Study: Facebook Is Good For Self-esteem, Bad For Self-control
PITTSBURGH, Pa. (CBS) – Put down the cookies! A new study shows using Facebook might reduce your self-control.
According to researchers at the University of Pittsburgh and Columbia Business School, just five minutes of browsing Facebook a day could put users at risk of overindulging – both financially and physically.
In the paper titled “Are Close Friends the Enemy? Online Social Networks, Self-Esteem, and Self-Control,” researchers explain that using social networks enhances self-esteem among those who focused on information from close friends. Facebook use was not only associated with higher body mass index (BMI); it was also linked to higher credit card debt.
During the five-part study, participants were first asked to use complete a survey about how closely they connected to friends on Facebook before being divided into two groups — one that wrote about Facebook and one that used the social media site. Both groups completed a self-esteem survey. Regardless of whether or not they actually used Facebook, those who identified their ties to friends on Facebook as strong showed an increase in self-esteem.
In the second part of the study, participants were asked to use Facebook for five minutes. When they focused on the information they presented to others, researchers found the Facebook users again experienced an increase in self-esteem.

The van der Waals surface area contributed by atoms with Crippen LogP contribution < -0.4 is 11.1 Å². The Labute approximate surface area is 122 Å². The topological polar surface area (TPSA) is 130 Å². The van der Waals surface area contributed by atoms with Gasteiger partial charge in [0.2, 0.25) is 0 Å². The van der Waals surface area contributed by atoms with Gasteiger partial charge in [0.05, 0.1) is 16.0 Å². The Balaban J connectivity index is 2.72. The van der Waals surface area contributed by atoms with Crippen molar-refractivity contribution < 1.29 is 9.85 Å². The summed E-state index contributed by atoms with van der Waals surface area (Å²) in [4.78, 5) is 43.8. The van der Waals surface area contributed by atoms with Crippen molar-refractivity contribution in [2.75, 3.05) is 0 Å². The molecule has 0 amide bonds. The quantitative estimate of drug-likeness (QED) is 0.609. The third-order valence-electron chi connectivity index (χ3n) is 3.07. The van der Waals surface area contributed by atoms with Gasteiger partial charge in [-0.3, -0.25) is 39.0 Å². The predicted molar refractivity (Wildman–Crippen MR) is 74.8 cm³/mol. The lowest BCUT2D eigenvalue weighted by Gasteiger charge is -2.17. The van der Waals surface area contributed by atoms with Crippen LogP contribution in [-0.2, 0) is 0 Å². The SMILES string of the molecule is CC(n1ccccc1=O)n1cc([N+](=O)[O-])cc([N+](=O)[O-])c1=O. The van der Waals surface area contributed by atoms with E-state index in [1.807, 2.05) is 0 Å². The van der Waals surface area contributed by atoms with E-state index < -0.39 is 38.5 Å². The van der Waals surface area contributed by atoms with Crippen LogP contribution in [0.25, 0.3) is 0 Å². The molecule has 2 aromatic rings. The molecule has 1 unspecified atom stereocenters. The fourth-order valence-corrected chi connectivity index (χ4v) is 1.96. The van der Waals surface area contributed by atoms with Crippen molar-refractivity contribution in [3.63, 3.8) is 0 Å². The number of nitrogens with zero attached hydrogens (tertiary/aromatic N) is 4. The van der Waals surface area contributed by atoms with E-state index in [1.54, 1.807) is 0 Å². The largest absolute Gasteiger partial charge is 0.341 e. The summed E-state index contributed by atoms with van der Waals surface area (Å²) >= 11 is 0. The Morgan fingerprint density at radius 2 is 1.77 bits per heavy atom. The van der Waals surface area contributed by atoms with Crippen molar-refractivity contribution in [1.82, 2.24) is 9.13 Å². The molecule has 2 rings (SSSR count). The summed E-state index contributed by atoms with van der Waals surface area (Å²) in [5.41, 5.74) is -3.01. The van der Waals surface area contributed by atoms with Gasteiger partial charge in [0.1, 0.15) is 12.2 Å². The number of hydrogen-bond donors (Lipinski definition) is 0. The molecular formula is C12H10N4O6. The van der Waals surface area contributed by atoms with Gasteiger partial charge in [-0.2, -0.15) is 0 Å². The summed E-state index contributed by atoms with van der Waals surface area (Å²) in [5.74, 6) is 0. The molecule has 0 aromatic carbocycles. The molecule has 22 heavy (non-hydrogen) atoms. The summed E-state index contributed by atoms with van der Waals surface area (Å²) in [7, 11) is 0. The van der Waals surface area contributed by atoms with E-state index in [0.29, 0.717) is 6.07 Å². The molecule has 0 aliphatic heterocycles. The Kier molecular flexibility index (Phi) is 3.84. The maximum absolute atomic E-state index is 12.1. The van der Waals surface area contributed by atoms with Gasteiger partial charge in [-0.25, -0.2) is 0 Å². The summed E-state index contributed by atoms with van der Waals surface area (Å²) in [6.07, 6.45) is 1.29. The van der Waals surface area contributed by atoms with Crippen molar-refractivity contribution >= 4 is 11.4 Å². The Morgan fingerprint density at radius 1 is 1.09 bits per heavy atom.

In the third and fourth parts of the research, users were asked to browse Facebook or read articles on CNN.com, then choose between eating a granola bar or a cookie. Those who read Facebook were more likely to choose the cookie, and they were also more likely to give up when asked to complete a word puzzle.
Finally, participants completed an online survey that asked, among other things, for their height and weight, the number of credit cards they owned and their amount of credit card debt. It turns out using Facebook was associated with higher BMI, increased binge-eating, a lower credit score and higher levels of credit card debt for those who reported strong ties to their online friend network.
“It would be worthwhile for researchers and policy makers to further explore social network use in order to better understand which consumers may be particularly vulnerable to suffering negative psychological or social consequences,” the study’s authors wrote.
So while it’s not clear that close friends are “the enemy,” they might not help your diet or your online shopping addiction.
To read more on the study, click here.